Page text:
Building a multilingual home library can be costly and challenging for non-native overseas families. Thankfully, in this digital era, many websites and apps offer stories for kids in Chinese, Korean, English, French, Spanish, and other languages! This article highlights some of the best websites and apps with free multilingual books for children.
The first 4 mutilingual book resources are available in numerous languages; the last 7 are free Chinese books for kids. Which of these do you think will be the best for your family’s fluency and interests?
Free Multilingual books for Kids
1. Mutilingual books from Unite for Literacy
This is a wonderful resource for beginner language learners who need listening practice. The books introduce vocabulary and simple sentence structures about common everyday topics through simple stories as well as questions and answers. Almost all images are clear photographs, which is my preference over the typical cartoon.
The downside is that the text is in English only.
Available languages: Arabic, Burmese, Chinese, Cup’ik, Danish, French, German, Greek (Ελληνικά), Hindi (हिंदी), Karenni, Korean, Polish, Portuguese, Russian, Slovak, Somali, Spanish, Turkish, Vietnamese
2. Multilingual Books from Storybooks Canada
Storybooks Canada has dozens of stories from the African Storybook with text and audio in the most widely spoken languages of Canada.
Available languages: Arabic, Cantonese, Chinese (Mandarin), English, German, Korean, French, Italian, Persian, Portuguese, Punjabi, Somali, Spanish, Tagalog, Turkish, and Urdu!
3. Multilingual Books from World Stories
World Stories offers a growing collection of multilingual books in the most common languages in the United Kingdom. Registration is free but required for access to stories. While I like that the focus is on audio narration due to the lack of animation and minimal illustrations, I found the website to be a bit slow and confusing to navigate. I had to click around a bit to figure out how to listen to audio and was stuck on music for a while. However, I do think this website has great potential to help many multilingual families.
Available languages: Akan, Albanian, Arabic, Cantonese, Danish, English, Filipino, French, German, Greek, Gujarati, Hindi, Irish, Italian, Kannada, Mandarin, Manx, Pashto, Polish, Portuguese, Scots, Scots Doric, Scottish Gaelic, Somali, Spanish, Turkish, Urdu, Welsh, Yoruba, Zulu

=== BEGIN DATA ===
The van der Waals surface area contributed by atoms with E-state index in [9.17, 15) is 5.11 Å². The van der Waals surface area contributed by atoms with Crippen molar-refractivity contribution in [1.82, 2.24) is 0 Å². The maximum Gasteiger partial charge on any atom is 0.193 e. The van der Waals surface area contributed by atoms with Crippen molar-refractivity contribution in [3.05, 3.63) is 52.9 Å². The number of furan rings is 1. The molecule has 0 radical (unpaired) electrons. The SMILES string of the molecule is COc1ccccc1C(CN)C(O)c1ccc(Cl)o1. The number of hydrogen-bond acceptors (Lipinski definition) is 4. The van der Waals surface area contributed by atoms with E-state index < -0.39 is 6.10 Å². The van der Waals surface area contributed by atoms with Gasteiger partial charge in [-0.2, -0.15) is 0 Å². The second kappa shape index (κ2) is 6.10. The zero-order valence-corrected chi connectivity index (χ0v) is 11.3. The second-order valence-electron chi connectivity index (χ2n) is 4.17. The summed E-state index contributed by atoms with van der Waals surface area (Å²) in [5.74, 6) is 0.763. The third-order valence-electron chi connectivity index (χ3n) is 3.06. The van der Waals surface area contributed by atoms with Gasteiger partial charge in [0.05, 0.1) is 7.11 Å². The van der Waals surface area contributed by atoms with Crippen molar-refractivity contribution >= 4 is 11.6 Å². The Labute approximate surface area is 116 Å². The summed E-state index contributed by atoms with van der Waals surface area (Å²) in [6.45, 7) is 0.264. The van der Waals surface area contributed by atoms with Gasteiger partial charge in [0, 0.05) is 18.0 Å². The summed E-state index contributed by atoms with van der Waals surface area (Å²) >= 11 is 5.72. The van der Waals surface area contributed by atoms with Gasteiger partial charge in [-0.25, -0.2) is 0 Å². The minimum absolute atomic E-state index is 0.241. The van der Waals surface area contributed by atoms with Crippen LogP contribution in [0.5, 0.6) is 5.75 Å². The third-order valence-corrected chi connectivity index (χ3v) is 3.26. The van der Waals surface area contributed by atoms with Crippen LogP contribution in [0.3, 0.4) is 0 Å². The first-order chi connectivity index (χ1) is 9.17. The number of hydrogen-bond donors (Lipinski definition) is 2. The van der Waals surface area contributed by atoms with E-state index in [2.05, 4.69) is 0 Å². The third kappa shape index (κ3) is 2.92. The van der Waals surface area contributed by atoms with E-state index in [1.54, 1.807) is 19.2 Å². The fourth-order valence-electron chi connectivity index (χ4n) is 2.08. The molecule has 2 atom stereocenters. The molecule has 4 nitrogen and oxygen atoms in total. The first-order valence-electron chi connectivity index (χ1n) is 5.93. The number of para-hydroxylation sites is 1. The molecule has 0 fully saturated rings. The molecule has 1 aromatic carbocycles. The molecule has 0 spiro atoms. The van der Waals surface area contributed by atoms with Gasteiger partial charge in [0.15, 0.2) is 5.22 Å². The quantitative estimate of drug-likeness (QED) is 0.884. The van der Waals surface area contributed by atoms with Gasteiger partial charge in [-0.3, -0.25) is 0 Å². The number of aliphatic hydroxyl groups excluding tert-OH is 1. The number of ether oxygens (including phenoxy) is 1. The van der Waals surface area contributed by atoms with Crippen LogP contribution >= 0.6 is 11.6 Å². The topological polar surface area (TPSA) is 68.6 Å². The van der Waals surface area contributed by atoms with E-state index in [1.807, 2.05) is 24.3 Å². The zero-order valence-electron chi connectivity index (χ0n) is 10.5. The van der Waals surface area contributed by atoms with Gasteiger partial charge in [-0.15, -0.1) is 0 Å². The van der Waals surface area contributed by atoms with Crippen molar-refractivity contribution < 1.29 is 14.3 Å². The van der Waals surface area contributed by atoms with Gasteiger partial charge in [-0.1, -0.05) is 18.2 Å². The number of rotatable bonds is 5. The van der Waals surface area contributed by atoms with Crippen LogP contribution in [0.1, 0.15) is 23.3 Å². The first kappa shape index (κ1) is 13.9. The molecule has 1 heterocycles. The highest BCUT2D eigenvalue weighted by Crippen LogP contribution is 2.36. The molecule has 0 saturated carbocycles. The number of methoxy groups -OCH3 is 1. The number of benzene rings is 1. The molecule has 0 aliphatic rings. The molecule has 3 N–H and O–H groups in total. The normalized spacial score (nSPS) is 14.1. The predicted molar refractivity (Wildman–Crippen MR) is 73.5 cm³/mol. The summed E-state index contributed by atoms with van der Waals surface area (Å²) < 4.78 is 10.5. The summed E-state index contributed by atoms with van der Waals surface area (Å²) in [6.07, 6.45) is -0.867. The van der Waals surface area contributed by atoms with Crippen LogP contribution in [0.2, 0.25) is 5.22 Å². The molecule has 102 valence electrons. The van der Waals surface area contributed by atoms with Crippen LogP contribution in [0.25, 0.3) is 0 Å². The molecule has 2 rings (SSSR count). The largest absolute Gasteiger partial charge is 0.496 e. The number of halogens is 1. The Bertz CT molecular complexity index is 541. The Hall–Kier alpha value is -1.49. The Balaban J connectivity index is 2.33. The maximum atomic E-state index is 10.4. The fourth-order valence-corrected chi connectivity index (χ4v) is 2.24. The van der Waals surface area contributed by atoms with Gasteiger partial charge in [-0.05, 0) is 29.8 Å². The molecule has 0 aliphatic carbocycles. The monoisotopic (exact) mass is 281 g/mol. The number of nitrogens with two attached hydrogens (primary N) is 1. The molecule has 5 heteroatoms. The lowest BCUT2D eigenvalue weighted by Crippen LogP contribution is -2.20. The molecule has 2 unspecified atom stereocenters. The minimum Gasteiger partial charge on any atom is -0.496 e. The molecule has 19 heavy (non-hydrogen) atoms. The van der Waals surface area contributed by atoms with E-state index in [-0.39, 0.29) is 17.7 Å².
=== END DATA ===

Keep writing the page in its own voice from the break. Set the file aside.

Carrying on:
4. Bible App for Kids
The Bible App for Kids has animated bible stories in numerous languages. We have explored this app in the past but currently do not use it as we have decided as a family to do Bible time in English. However, this is a an excellent resource for those who wish to learn the Bible in minority languages. In our experience, the downside would be the distracting animation and games. Each page allows for “exploration” of the image through touch. Once my daughter discovered this feature, she no longer focused on listening and just wanted to touch everything on the screen. The games are also not useful for reinforcing Biblical concepts in the target language. While we prefer to use a regular children’s bible for our learning, perhaps this can be helpful for other families who need more minority language exposure and don’t have a physical bible.
Available languages: Afrikaans, Arabic, Belarusian, Bengali, Cantonese, Chinese (Mandarin – Simplified & Traditional Chinese), Dutch, English (UK), English (US), Farsi, Filipino (Tagalog), Finnish, French, Georgian, German, Greek, Hindi, Indonesia, Japanese, Korean, Malay, Mongolian, Nepali, Norwegian, Polish, Portugese (Brazil), Portuguese (Portugal), Romanian, Russian, Spanish, Swahili, Swedish, Tamil, Thai, Turkish, Ukrainian, Urdu, Vietnamese, Zulu
Apps with Free Mandarin Chinese books for Kids
1. Ximalaya FM
This is hands-down my favorite resource for free Chinese audiobooks. They have thousands of Chinese stories and even free Chinese music, and I can easily find stories that I want by searching the title. However, Ximalaya requires listening comprehension skills. So if you are just starting to learn Chinese, the narration will be too advanced, and you should start with one of the above resources instead. To learn more about Ximalaya, please check out the following articles:
- Free Chinese Audiobooks for Children on Ximalaya 喜马拉雅 (CHALK Academy)
- How to Use Ximalaya FM When You Can’t Read Chinese (CHALK Academy)
- Technology: Downloading Audio From Ximalaya (Guavarama)
App: 凯叔讲故事 on iTunes
凯叔讲故事 has numerous free Chinese stories for children in Mandarin Chinese! What’s unique about is that many stories are narrated by a gentleman in contrast to most children’s stories which are narrated by women. This is important for kids like ours who have only really spoken Chinese with females due to lack of diversity in our local community.